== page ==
It’s not the WWF, but at least it’s real

By Kris Kotarski

Last weekend, Calgarians got to see the Canadian Olympic wrestling team compete without paying $2,000 to fly to Sydney. The University of Calgary hosted the prestigious Canada Cup of Wrestling, the last warm-up tournament before Olympic competition begins in September. The meet featured Canada’s reigning Outstanding Male Athlete of the Year Daniel Igali, his Canadian teammates and competitors from eight other nations including large contingents from Austria, Australia, and the U.S.

Several former and current U of C Dinos represented Canada at the tournament. Two-time Canadian Interuniversity Athletic Union champion Trish Leibel, a familiar name to Dinos wrestling fans, was named Outstanding Canadian Female Wrestler. Leibel tore through the competition on an undefeated run to a gold medal in the 62-kilogram category. Other victorious female Dinos included Erica Sharpe, who defeated teammate Breanne Graham to capture the gold in the 56-kilogram weight class. Dinos club member and three-time world champion Christine Nordhagen also won a gold medal after she pinned German opponent Nina Englich in only 48 seconds. Julie Harris placed fourth in the 46-kilogram division, rounding out a successful day for Dinos women.

On the men’s side, the Dinos were also well represented. CIAU champion Mike Stitt earned a sixth-place finish in the tough 54-kilogram division which also showcased Canadian Olympian Paul Ragusa. Dinos alumni Andy Hutchinson got a third-place finish and former Dino Wade Elliot earned a silver medal for his efforts against Steve Rose, the Outstanding Male Canadian at the tourney. Dinos club members Ryan Andrusky and Peter De Jong both placed fourth completing an impressive performance for Dinos athletes.

Of course, the main attractions of the tournament were World Champion Daniel Igali and his fellow Canadian Olympians. Igali impressed throughout the tournament but the audience was disappointed when Australian Rein Ozoline withdrew from the highly anticipated final match. Paul Ragusa beat out fellow Canadian James Crowe in the final with a 3-1 come-from-behind victory in overtime. Guivi Sissauri had to settle for silver when he was forced to pull out for medical reasons.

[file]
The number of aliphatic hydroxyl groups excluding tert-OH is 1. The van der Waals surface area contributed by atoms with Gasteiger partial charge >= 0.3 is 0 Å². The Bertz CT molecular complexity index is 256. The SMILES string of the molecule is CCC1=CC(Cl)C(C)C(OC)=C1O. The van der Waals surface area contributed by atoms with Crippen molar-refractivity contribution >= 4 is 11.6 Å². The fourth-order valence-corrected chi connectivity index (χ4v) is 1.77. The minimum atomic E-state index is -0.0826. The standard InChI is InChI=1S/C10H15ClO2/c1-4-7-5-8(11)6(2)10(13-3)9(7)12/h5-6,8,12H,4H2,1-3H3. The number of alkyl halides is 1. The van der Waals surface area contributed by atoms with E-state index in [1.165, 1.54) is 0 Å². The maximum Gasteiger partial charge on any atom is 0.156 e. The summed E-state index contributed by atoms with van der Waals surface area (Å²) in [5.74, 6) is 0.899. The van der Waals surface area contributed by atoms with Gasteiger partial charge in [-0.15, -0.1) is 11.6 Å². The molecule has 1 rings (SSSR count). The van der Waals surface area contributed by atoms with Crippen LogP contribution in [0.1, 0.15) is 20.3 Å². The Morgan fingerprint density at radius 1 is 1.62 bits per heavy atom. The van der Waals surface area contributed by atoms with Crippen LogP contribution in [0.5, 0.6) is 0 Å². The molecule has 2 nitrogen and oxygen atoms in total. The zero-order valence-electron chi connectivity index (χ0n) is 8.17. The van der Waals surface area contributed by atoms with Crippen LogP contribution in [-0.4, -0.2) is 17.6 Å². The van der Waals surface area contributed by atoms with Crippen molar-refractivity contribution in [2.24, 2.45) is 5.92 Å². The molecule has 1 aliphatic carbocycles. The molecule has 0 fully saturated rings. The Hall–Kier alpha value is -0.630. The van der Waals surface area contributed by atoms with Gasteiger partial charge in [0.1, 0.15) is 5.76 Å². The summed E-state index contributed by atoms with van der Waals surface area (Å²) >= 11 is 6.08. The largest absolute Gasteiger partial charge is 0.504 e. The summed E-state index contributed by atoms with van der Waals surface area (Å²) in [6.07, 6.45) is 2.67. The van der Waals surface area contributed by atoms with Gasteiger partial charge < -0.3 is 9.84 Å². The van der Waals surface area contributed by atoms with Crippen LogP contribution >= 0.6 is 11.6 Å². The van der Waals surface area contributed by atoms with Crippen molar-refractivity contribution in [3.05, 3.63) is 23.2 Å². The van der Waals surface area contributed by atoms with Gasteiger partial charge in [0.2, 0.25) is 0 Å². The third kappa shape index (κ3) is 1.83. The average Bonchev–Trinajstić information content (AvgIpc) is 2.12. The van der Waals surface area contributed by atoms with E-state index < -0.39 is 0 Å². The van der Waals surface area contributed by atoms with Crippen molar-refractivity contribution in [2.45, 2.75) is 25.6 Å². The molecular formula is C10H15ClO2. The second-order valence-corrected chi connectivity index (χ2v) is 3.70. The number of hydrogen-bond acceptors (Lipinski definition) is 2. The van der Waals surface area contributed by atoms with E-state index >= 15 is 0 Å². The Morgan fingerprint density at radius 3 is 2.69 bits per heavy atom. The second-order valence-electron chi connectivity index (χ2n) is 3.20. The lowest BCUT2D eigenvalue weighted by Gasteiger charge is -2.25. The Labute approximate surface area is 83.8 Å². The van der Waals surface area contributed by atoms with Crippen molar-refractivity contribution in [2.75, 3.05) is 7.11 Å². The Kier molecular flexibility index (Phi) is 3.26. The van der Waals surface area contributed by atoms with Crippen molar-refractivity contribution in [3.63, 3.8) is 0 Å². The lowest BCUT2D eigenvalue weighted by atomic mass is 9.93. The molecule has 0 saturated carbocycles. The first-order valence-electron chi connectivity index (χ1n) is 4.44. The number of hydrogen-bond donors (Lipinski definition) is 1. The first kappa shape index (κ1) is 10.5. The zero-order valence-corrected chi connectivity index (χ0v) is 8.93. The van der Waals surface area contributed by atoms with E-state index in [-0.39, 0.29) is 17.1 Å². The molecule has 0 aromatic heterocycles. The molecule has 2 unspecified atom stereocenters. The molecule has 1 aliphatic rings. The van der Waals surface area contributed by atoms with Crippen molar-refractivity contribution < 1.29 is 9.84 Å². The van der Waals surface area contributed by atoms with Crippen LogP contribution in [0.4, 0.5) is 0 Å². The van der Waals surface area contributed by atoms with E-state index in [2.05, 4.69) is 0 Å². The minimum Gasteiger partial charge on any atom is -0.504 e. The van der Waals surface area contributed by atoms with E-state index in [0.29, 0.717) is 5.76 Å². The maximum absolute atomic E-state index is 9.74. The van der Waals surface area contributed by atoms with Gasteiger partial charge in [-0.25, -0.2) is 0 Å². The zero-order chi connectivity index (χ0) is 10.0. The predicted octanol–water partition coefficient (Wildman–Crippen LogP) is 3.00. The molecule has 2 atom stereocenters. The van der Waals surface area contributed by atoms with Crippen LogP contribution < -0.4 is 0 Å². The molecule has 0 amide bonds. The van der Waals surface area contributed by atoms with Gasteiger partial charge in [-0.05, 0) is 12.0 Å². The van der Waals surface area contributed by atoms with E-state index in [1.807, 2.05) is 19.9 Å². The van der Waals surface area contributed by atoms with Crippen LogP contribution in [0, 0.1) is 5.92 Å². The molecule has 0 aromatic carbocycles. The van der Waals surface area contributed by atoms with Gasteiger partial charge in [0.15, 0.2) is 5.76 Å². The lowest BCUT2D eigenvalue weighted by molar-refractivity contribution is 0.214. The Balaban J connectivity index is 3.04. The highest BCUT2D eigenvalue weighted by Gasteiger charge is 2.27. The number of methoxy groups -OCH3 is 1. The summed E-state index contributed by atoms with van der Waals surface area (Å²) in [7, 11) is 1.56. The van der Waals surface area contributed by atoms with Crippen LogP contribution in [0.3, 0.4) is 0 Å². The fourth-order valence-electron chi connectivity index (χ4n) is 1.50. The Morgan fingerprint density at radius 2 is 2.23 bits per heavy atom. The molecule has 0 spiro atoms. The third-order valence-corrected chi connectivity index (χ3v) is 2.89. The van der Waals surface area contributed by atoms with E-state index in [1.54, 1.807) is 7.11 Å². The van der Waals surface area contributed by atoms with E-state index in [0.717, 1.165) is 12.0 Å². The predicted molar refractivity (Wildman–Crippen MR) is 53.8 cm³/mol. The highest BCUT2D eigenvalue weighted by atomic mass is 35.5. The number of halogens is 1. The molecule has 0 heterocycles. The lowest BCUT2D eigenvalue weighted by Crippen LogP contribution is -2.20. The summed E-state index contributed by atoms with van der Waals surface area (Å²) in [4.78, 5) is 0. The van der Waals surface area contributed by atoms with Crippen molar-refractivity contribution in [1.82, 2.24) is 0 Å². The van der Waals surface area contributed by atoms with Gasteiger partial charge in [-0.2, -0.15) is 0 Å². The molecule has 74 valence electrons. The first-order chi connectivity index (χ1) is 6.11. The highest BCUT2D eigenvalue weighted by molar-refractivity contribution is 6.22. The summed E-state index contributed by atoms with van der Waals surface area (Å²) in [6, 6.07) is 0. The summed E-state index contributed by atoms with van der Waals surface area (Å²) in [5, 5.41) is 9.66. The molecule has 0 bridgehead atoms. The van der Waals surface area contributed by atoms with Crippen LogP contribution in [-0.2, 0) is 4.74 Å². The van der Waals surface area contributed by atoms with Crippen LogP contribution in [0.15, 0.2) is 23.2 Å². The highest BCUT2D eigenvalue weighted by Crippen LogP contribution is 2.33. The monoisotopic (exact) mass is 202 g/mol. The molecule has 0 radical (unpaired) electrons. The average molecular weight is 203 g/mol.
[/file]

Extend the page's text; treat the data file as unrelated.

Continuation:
By far the most entertaining match of the tournament was between 2000 Olympian Justin Abdou and Gary Holmes, an Olympian from 1988 and 1992. The two competitors have a long history of rivalry and this was evident throughout the match. Abdou and Holmes fought well into overtime when Holmes was poked in the eye and a shoving match ensued. Abdou won the match on caution points, but neither athlete felt like the fight was done. The two raced towards each other after the match and almost came to blows. Luckily, they were separated by their coaches and a courageous Japanese team before any unpleasantness could take place.

The 2000 Canada Cup was a success for Canada, for Dinos’ wrestling and for the university. Canada won in the medal standings, the Dinos had a strong showing on the mat and the U of C got to host a prestigious event and attract attention from around the world.

Dinos’ wrestling coach and event organizer Mitch Ostberg was happy with the tournament festivities.

"It was great to host such an important event and get our wrestlers some international experience," Ostberg remarked. "I am very pleased with our athletes and the way the held their own against some tough competition."

Canadian wrestling coach Dave McKay was also impressed with the athletes and the meet.

"Our objective was to prepare the Olympic Team and we did that quite well," remarked McKay. "The timing of the event was perfect and the level of competition was just right. We got some success for our athletes and we feel confident heading to Sydney."

As for Calgary’s efforts in hosting the event, he said, "The U of C did an excellent job. It was very easy to enjoy this weekend in Calgary. Any time you have a first-class facility like the U of C, the competitions run smoothly."

So the Canada Cup is over and the participants went their separate ways. Some will go to class in September, while others will be in Australia for the greatest athletic meet of all. Many will come back in 2001, when Calgary will host its second Canada Cup in a row.

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